[Sca-cooks] pressed sugar

Johnna Holloway johnnae at mac.com
Fri Jul 31 19:26:29 PDT 2009

And to that point here is a recipe
This is an excerpt from *Ouverture de Cuisine*
(France, 1604 - Daniel Myers, trans.)
The original source can be found at MedievalCookery.com 

To prepare sugar for casting images & fruits. Mix melted sugar with rose 
water as much as you would like to have, & let it boil a long time until 
it becomes like syrup, when boiling add two well beaten egg whites, at 
the end the sugar will be very white, then pass the melted sugar through 
a fine sieve to separate out the egg white, then put the sugar back on 
the fire, & let it boil a long time, stirring the sugar with a spatula, 
casting it on top, if you see that it falls like snow then it is cooked 
enough, then take it from the fire, it must always be mixed with a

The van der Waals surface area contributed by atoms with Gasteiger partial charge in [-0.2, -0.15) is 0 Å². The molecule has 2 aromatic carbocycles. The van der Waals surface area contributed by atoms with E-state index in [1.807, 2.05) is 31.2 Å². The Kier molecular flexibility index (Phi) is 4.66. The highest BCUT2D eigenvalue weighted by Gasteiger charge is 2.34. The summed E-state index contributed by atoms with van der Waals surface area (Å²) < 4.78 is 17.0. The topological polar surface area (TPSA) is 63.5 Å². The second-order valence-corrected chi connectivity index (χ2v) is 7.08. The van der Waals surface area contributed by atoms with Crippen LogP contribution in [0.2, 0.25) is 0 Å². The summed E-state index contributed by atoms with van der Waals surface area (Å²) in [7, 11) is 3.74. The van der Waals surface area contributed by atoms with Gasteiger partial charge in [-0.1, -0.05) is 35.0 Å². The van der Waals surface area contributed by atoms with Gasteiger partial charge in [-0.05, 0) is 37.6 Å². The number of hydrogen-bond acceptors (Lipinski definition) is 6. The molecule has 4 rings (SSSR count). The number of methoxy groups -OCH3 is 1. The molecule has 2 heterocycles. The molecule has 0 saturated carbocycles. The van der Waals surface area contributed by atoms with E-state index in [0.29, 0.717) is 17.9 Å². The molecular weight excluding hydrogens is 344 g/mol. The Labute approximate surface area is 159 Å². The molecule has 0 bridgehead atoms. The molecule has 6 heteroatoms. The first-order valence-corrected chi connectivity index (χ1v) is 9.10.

spatula that it will become like little grains & little bubbles, then 
cast it in the form of fruit or images as wanted.

So you are melting sugar, clarifying it to remove impurities and then 
casting it.


Phil Troy / G. Tacitus Adamantius wrote:
> On Jul 31, 2009, at 8:10 PM, Marcha wrote:
>> Should have made myself clearer...the pressed sugar I made was simply 
>> granulated sugar with just enough liquid added to make it moldable.  
>> No heat involved.  Did make spun sugar....Once!
>> Thanks again,
>> Bertha
> Oh, okay. One point to consider is that the first step in almost any 
> period sugar recipe, since most sugars were purchased in a less 
> refined form than we're used to, is some form of phase change, either 
> grating or crushing a loaf, or making a syrup with water and boiling.
> OTOH, sugar plate is [generally] not boiled. [Except when it is ;-) ]. 
> Most often, it is made by adding powdered sugar to a small amount of 
> liquid (usually gum tragacanth in water, but sometimes other stuff) 
> until the desired consistency is reached.
> Adamantius

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